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Opinion
Matt Levine

Levine on Wall Street: Contempt and Capture

Argentina's contempt, Bank of America's capital-accounting woes, Carmen Segarra's tapes, Allergan's plans, Lloyds's Libor firings, lattes, and bagels.

Argentina is in contempt of court.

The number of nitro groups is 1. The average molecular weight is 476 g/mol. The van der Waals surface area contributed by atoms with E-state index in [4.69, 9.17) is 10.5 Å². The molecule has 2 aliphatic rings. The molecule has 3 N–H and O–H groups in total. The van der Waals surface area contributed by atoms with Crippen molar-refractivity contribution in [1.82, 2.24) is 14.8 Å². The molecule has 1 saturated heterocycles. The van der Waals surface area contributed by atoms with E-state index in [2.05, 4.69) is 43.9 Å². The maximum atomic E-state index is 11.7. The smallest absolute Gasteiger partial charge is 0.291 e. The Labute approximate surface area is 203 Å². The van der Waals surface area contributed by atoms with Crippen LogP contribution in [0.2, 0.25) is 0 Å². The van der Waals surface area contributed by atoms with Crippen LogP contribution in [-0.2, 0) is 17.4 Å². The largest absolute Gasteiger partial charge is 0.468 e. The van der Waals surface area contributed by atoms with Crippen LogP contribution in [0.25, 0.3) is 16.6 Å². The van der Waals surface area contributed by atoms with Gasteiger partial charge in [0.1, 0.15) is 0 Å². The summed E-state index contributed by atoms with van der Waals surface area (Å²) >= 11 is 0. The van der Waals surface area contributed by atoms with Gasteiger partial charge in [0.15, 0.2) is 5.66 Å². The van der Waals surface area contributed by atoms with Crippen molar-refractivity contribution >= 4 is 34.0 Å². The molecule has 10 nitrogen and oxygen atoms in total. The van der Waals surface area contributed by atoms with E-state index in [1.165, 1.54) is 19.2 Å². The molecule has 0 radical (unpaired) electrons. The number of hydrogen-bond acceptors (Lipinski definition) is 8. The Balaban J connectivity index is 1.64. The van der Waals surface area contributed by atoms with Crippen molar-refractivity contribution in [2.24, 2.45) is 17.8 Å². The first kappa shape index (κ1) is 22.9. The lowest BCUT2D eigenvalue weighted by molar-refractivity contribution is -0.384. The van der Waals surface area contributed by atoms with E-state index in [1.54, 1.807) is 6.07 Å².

U.S. District Judge Thomas Griesa has told Argentina that it can't pay interest on its bonds without first paying off holdout bondholders led by Elliott Management. Argentina disagrees, as is its right as a sovereign nation. Judge Griesa has also told a whole range of U.S. intermediaries that they can't help Argentina evade his order, and that is working out swimmingly for him, though poorly for those intermediaries, Argentina, its bondholders, and even really Elliott. Argentina isn't paying interest on its bonds -- not because it doesn't want to, but because the whole mechanical process of paying that interest is blocked by U.S. court order -- but it isn't paying off Elliott either. To try to get things moving, or just to have something to do, Elliott asked Judge Griesa to hold Argentina in contempt of court. Because Argentina has nothing but frequently and vehemently expressed contempt for Judge Griesa, he agreed. He has not yet specified a penalty for that contempt; Elliott wants a fine of $50,000 per day, but the problem with that fine is that Judge Griesa has no way of collecting it. If you have no power to enforce an order against a country, issuing an order finding that country in contempt is pointless. You have no power to enforce that one either! In like a month Judge Griesa will be finding Argentina in contempt for not paying its contempt fine. The contempt will be recursive. Eventually Judge Griesa will send in drones but that day seems pretty far off.